Releases are when a project formally publishes a new version so the community can use it. There are two types of releases:
- Regular releases that follow semantic versioning and are considered production-ready.
- Prereleases that are not considered production-ready and are intended to give the community a preview of upcoming changes.
A two-person release team is assigned to each scheduled release. This two-person team is responsible for:
- The scheduled release on Friday
- Monitoring issues over the weekend
- Determining if a patch release is necessary on Monday
- Publishing the patch release (if necessary)
The two-person team should seek input from the whole team on the Monday following a release to double-check if a patch release is necessary.
At least one member of the release team needs to have access to eslint’s two-factor authentication for npm in order to do a release.
Each scheduled release should be associated with a release issue (example). The release issue is the source of information for the team about the status of a release. Be sure the release issue has the “release” label so that it’s easy to find.
On the day of a scheduled release, the release team should follow these steps:
- Review open pull requests to see if any should be merged. In general, you can merge pull requests that:
- Have been open at least two days and have been reviewed (these are just waiting for merge).
- Important pull requests (as determined by the team). You should stop and have people review before merging if they haven’t been already.
- Documentation changes.
- Small bugfixes written by a team member.
- Log into Jenkins and schedule a build for the “ESLint Release” job.
- Watch the console output of the build on Jenkins. At some point, the build will pause and a link will be produced with an input field for a six-digit 2FA code.
- Enter the current six-digit 2FA code from your authenticator app. (Also see: npm-2fa)
- Continue the build and wait for it to finish.
- Update the release blog post with a “Highlights” section, including new rules and anything else that’s important.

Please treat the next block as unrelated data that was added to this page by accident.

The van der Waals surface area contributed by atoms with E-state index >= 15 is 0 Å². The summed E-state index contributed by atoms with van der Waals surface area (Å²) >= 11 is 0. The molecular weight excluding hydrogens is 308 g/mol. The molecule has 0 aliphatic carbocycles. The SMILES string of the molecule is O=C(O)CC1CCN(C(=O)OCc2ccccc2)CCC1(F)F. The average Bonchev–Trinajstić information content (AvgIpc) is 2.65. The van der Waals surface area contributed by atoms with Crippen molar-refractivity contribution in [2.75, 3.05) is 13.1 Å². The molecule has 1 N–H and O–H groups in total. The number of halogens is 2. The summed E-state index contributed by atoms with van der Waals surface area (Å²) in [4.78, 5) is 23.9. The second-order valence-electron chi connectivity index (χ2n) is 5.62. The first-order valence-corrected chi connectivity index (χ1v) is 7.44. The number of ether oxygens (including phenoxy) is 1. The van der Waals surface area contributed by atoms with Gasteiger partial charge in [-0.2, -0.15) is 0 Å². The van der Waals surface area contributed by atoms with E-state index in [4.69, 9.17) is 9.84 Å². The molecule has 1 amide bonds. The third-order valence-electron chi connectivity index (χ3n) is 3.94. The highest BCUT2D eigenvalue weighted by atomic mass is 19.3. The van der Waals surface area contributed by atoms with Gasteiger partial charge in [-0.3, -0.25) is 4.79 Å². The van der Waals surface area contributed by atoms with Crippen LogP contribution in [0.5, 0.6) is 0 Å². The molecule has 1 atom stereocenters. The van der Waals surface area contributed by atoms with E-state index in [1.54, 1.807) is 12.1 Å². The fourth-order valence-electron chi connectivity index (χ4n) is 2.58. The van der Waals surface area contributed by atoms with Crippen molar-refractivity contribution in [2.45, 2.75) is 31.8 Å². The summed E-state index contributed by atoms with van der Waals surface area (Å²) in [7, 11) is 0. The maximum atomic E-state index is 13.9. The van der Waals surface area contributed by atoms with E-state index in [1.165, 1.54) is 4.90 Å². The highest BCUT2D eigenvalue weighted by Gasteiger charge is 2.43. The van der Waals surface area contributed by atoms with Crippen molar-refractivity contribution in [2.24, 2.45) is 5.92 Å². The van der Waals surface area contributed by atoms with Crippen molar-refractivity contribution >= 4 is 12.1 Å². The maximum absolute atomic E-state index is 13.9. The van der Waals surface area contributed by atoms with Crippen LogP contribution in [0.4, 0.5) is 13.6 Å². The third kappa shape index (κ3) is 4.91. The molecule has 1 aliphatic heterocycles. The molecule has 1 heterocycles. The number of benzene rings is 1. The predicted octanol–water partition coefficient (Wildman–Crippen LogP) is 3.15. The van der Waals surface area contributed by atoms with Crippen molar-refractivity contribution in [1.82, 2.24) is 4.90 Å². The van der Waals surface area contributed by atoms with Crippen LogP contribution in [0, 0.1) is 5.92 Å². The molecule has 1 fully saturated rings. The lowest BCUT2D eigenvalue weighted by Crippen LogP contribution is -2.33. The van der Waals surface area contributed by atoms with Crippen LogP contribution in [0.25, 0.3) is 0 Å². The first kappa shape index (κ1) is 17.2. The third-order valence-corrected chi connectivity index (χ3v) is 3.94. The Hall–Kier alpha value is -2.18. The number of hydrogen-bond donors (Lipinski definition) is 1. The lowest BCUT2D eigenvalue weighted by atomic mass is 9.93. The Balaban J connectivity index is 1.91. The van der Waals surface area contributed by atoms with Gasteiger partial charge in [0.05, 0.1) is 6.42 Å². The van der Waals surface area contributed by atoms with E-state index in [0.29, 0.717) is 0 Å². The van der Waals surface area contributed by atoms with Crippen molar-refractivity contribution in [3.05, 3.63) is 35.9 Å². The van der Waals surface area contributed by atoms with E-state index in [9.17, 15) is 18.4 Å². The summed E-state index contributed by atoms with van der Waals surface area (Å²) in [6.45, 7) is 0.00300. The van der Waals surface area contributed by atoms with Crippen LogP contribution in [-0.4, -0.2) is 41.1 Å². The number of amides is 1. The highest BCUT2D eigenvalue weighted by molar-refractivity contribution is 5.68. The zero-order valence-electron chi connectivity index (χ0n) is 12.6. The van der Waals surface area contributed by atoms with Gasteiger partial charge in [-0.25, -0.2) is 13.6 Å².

- Make a release announcement in the public chatroom.
- Make a release announcement on Twitter.
- Make a release announcement on the release issue. Document any problems that occurred during the release, and remind the team not to merge anything other than documentation changes and bugfixes. Leave the release issue open.
- Add the
patch release pendinglabel to the release issue. (When this label is present,
eslint-github-botwill create a pending status check on non-semver-patch pull requests, to ensure that they aren’t accidentally merged while a patch release is pending.)
On the Monday following the scheduled release, the release team needs to determine if a patch release is necessary. A patch release is considered necessary if any of the following occurred since the scheduled release:
- A regression bug is causing people’s lint builds to fail when it previously passed.
- Any bug that is causing a lot of problems for users (frequently happens due to new functionality).
The patch release decision should be made as early on Monday as possible. If a patch release is necessary, then follow the same steps as the scheduled release process.
In rare cases, a second patch release might be necessary if the release is known to have a severe regression that hasn’t been fixed by Monday. If this occurs, the release team should announce the situation on the release issue, and leave the issue open until all patch releases are complete. However, it’s usually better to fix bugs for the next release cycle rather than doing a second patch release.
After the patch release has been published (or no patch release is necessary), close the release issue and inform the team that they can start merging in semver-minor changes again.
In general, we try not to do emergency releases (an emergency release is unplanned and isn’t the regularly scheduled release or the anticipated patch release). Even if there is a regression, it’s best to wait the weekend to see if any other problems arise so a patch release can fix as many issues as possible.
The only real exception is if ESLint is completely unusable by most of the current users. For instance, we once pushed a release that errored for everyone because it was missing some core files. In that case, an emergency release is appropriate.